decrees do not appear to have quite succeeded in destroying the worship of Isis, for in B. c. 47 a new-decree was issued to destroy the temple of Isis and Serapis. By a mistake, the adjoining temple of Bellona was likewise pulled down, and in "it were found pots filled with human flesh. (Dion Cass. xlii. 26.) As it had thus become evident that the people were extremely partial to the worship of those foreign divinities, the triumvirs in b.c. 43 courted the popular favour by building a new temple of Isis and Serapis in the third region, and sanctioning their worship. (Dion Cass. xlvii. 15.) It would appear that after this attempts were made to erect sanctuaries of Isis in the city itself, for Augustus forbade her worship in the city, while outside of it there seem to have been several tem­ples, which were subjected to government inspec­tion. (Dion Cass. liii. 2; comp. liv. 6.) The interference of the government was afterwards re­peatedly required (Tac. Ann. ii. 85; Suet. Tib. 36 ; 'Joseph. Ant. Jitd. xviii. 3. § 4 ; Hegesipp. ii. 4); but from the time of Vespasian the worship of Isis and Serapis became firmly established, and re­mained in a flourishing condition until the general introduction of Christianity. The most important temple of Isis at Rome stood in the Campus Martius, whence she was called Isis Campensis. (Juven. vi. 329; Appul. Met. xi. p. 259.) An Isium Metellinum is mentioned by Trebellius Pollio (Trig. Tyr. 25); and other temples and chapels of Isis occur in many Latin inscriptions. The priests and servants of the goddess wore linen garments (oOdvcu), whence she herself is called Linigera. (Ov. Ep. ex Pont. i. 1, 51, Amor. ii. 2, 25; comp. Tac. Hist. iii. 74 ; Martial, xii. 29, 19 ; Juven. vi. 533.) Those initiated in her mysteries wore in the public processions masks representing the heads of dogs. (Appian, B. C. iv. 47 ; Suet. Domit. 1.) As a specimen of the manner in which the festival of Isis was celebrated in Greece, the reader may be referred to that of Tithorea, which is described by Pausanias (x. 32), and the naval sacrifice offered to her at Corinth, as described by Appuleius in his Golden Ass. Isis was frequently represented in works of art (Tibull. i. 3, 27; Juven. xii. 28); and in those still extant she usually ap­pears in figure and countenance resembling Hera: she wears a long tunic, and her upper garment is fastened on her breast by a knot: her head is crowned with a lotus flower, and her right hand holds the sistrum. Her son Horus is often repre­sented with her as a fine naked boy, holding the fore-finger on his mouth, with a lotus flower on his head, and a cornucopia in his left hand.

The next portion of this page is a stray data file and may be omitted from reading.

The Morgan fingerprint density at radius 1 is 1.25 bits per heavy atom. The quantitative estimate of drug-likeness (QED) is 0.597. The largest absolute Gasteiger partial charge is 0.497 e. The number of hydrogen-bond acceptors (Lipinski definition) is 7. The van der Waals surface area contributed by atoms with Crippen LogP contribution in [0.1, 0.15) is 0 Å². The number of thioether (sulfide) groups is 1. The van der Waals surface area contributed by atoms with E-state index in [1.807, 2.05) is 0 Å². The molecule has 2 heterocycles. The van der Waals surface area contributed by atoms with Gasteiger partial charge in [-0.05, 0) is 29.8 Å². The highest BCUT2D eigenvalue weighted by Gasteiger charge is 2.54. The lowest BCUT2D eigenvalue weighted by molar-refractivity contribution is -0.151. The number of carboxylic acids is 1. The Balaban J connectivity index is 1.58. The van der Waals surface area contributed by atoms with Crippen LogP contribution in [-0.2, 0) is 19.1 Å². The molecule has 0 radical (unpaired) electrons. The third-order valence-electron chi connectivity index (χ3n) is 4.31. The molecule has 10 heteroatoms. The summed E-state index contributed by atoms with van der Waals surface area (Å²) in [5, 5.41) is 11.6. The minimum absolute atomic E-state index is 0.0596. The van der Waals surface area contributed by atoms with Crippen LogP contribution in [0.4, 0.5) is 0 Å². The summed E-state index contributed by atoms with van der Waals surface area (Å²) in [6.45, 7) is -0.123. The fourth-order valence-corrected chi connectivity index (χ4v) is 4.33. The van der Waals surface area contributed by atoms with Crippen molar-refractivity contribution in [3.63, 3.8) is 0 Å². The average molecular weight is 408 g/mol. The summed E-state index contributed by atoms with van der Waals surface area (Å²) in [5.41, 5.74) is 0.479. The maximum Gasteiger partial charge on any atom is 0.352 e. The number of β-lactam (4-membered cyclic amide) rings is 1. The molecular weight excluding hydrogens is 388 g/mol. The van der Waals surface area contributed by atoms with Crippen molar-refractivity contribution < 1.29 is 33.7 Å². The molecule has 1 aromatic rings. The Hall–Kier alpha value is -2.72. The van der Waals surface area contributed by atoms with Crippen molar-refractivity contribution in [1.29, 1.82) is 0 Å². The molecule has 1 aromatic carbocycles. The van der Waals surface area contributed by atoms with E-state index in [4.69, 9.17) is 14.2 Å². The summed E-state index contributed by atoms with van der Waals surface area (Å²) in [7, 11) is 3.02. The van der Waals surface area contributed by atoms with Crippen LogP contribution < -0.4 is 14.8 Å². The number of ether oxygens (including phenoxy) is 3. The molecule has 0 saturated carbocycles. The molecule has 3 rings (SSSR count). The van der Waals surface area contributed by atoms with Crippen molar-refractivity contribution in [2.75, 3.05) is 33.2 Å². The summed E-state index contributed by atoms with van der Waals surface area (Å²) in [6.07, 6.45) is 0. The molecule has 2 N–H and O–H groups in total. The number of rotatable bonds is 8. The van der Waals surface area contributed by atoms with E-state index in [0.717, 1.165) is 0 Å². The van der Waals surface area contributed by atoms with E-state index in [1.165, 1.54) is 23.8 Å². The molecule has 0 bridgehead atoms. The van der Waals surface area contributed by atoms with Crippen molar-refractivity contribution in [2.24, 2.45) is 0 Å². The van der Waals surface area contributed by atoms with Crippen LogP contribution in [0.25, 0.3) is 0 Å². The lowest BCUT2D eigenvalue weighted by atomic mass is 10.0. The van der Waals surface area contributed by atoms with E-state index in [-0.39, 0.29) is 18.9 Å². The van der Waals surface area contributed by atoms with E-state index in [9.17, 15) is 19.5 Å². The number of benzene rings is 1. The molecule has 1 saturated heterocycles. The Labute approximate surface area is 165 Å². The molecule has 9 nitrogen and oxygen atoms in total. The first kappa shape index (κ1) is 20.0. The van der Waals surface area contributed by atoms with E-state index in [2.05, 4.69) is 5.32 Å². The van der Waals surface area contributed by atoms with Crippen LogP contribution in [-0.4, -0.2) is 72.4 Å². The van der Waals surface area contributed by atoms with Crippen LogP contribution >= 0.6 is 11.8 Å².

It should be remarked that Tacitus (Germ. 9) speaks of the worship of Isis among the ancient Germans, but he there applies the name Isis only on account of the analogy existing between the German divinity and the Isis of his own country­ men; and the German goddess whom he had in view was probably no other than Hertha. (Comp. c. 39.) [L. S.J

ISMARUS fltr/^apos), a son of Eumolpus, is said to have fled with his father from Aethiopia to Thrace, and from thence to Eleusis. (Apollod. iii. 15. § 4.) There is one other personage of the same name. (Apollod. iii. 6. § 8 ; astacus.) [L. S.]

ISMEN E ('IrfAwfr??). 1. A daughter of Asopus and Metope, and wife of Argus, by whom she be­came the mother of lasus and lo. (Apollod. ii. 1 §3.)

ss 4

Pages
About | First

630

631

632
letter/word  
volume
page #  
Search this site
Google


ancientlibrary.com
WWW
All non-public domain material, including introductions, markup, and OCR © 2005 Tim Spalding.
Ancient Library was developed and hosted by Tim Spalding of Isidore-of-Seville.com.